## Calculus: Early Transcendentals 8th Edition

$$\lim_{x\to0}\sin5x\csc3x=\frac{5}{3}$$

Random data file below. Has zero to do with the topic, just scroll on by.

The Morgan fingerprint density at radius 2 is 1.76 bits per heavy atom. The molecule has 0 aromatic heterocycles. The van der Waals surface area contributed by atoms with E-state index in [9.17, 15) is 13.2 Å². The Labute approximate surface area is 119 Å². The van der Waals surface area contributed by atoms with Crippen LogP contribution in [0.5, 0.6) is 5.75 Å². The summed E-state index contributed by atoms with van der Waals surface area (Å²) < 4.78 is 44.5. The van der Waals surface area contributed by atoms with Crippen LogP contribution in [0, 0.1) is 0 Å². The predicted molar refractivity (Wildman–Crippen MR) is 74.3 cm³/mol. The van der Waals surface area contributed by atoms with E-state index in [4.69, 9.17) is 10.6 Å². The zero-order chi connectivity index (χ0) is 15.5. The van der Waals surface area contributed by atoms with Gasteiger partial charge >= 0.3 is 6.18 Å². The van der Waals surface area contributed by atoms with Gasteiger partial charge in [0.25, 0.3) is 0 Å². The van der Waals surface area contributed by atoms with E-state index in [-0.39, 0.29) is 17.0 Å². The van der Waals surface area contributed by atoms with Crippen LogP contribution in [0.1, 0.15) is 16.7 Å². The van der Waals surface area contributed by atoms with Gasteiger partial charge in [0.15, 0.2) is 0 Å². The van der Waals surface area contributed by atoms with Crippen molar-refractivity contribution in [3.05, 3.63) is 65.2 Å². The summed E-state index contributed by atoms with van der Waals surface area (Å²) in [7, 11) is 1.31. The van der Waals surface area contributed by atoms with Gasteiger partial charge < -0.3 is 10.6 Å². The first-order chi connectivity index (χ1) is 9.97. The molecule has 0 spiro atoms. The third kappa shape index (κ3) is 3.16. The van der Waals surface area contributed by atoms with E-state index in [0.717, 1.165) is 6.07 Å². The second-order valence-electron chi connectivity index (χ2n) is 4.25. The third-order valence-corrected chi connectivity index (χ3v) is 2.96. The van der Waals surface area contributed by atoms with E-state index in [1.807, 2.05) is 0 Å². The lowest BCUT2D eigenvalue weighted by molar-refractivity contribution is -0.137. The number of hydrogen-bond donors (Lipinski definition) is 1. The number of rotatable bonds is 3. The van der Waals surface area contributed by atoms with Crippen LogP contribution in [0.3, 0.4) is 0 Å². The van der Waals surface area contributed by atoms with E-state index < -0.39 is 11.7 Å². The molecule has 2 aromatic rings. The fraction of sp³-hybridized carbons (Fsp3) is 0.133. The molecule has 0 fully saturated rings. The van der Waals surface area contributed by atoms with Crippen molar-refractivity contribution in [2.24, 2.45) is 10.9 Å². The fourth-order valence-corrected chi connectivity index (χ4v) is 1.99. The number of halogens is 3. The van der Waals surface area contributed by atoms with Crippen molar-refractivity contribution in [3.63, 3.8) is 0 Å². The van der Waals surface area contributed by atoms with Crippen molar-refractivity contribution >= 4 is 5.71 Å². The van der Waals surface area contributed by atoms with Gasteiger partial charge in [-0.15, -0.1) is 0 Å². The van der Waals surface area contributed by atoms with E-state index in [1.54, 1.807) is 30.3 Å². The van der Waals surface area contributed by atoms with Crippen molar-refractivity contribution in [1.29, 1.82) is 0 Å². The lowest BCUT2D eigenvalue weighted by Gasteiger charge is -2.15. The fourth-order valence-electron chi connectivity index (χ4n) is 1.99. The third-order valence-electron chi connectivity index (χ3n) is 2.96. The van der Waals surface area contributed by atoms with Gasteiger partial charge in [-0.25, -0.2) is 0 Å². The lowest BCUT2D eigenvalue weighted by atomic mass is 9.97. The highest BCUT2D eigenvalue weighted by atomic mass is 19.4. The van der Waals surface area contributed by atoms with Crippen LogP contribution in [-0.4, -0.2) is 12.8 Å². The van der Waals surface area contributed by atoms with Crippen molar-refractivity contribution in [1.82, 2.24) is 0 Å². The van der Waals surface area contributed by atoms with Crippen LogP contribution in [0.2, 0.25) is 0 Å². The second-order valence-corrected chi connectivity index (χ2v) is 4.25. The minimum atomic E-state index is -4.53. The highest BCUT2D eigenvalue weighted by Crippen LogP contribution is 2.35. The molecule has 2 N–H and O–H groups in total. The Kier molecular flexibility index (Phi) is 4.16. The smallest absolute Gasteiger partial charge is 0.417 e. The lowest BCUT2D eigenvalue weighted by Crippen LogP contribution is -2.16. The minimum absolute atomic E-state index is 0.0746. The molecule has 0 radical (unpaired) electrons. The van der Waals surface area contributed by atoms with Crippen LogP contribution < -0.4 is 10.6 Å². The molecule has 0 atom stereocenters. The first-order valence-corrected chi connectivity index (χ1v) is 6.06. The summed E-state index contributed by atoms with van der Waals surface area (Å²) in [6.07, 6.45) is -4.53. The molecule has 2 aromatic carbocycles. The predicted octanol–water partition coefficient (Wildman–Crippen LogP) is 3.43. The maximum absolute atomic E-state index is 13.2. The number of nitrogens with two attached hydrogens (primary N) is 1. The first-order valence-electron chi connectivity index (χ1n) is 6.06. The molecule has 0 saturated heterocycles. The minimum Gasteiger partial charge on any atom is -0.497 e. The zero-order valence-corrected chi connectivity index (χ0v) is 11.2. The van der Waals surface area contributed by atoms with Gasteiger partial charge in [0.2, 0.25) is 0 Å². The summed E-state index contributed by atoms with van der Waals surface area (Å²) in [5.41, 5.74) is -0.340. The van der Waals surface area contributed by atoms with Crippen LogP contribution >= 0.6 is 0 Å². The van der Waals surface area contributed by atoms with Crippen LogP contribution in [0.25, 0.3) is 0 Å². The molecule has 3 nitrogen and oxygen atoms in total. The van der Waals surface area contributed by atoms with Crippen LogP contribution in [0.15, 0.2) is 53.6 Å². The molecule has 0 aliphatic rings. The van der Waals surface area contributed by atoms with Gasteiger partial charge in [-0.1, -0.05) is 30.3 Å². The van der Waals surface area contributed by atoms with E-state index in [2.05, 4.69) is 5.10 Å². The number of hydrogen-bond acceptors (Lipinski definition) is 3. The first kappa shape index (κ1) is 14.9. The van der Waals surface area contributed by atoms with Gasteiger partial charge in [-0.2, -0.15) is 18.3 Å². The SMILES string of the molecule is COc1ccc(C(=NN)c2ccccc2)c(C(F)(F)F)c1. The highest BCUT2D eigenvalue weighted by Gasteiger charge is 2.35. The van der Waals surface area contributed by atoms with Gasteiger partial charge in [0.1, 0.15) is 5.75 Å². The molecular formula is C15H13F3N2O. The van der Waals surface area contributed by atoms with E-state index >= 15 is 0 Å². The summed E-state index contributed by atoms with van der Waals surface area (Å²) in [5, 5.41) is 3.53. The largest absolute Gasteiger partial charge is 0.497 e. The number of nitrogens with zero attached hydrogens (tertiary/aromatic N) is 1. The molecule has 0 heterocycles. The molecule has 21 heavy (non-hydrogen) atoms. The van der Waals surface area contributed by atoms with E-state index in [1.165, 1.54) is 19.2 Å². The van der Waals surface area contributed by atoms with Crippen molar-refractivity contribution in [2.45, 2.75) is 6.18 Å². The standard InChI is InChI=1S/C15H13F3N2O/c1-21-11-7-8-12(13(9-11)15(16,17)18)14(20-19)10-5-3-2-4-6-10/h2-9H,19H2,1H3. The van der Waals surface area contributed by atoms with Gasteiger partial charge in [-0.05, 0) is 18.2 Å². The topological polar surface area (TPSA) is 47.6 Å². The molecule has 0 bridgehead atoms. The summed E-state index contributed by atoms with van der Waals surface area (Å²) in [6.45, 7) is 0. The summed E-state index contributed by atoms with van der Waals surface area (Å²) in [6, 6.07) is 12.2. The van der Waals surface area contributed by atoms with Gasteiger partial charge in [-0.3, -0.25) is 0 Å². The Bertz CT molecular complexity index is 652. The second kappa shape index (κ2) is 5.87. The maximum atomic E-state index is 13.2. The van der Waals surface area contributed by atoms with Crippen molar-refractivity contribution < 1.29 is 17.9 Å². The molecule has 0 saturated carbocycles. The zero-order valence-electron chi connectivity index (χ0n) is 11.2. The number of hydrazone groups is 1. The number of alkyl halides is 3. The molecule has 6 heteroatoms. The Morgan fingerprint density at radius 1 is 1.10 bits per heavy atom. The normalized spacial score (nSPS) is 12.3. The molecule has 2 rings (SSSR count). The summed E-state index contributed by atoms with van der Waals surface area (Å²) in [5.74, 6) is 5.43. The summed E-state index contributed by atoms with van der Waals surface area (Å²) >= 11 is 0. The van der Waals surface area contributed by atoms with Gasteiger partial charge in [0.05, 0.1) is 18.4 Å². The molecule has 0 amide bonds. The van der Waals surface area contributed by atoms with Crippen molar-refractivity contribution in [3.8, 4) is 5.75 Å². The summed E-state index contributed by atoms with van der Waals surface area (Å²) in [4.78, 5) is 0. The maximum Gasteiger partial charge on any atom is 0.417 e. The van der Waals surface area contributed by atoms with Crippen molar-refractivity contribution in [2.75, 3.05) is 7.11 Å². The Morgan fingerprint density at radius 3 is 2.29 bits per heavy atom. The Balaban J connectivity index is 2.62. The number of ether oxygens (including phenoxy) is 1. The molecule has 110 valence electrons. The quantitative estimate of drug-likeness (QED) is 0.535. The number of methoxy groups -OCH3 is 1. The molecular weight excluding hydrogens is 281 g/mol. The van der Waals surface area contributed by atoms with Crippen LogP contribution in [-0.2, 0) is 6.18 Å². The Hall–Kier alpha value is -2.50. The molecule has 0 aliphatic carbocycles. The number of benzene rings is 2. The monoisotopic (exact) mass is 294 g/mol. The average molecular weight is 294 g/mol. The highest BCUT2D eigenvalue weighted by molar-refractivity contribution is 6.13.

$$A=\lim_{x\to0}\sin5x\csc3x$$ From trigonometric identities, we have $\csc3x=\frac{1}{\sin3x}$, which means $$A=\lim_{x\to0}\frac{\sin 5x}{\sin 3x}$$ As $x$ approaches $0$, both $\sin 5x$ and $\sin 3x$ approach $\sin0=0$, leading to an indeterminate form of $\frac{0}{0}$. Hence we would apply L'Hospital's Rule here: $$A=\lim_{x\to0}\frac{(\sin 5x)'}{(\sin 3x)'}$$ $$A=\lim_{x\to0}\frac{5\cos 5x}{3\cos 3x}$$ $$A=\frac{5\cos(5\times0)}{3\cos(3\times0)}$$ $$A=\frac{5\cos0}{3\cos0}$$ $$A=\frac{5\times1}{3\times1}$$ $$A=\frac{5}{3}$$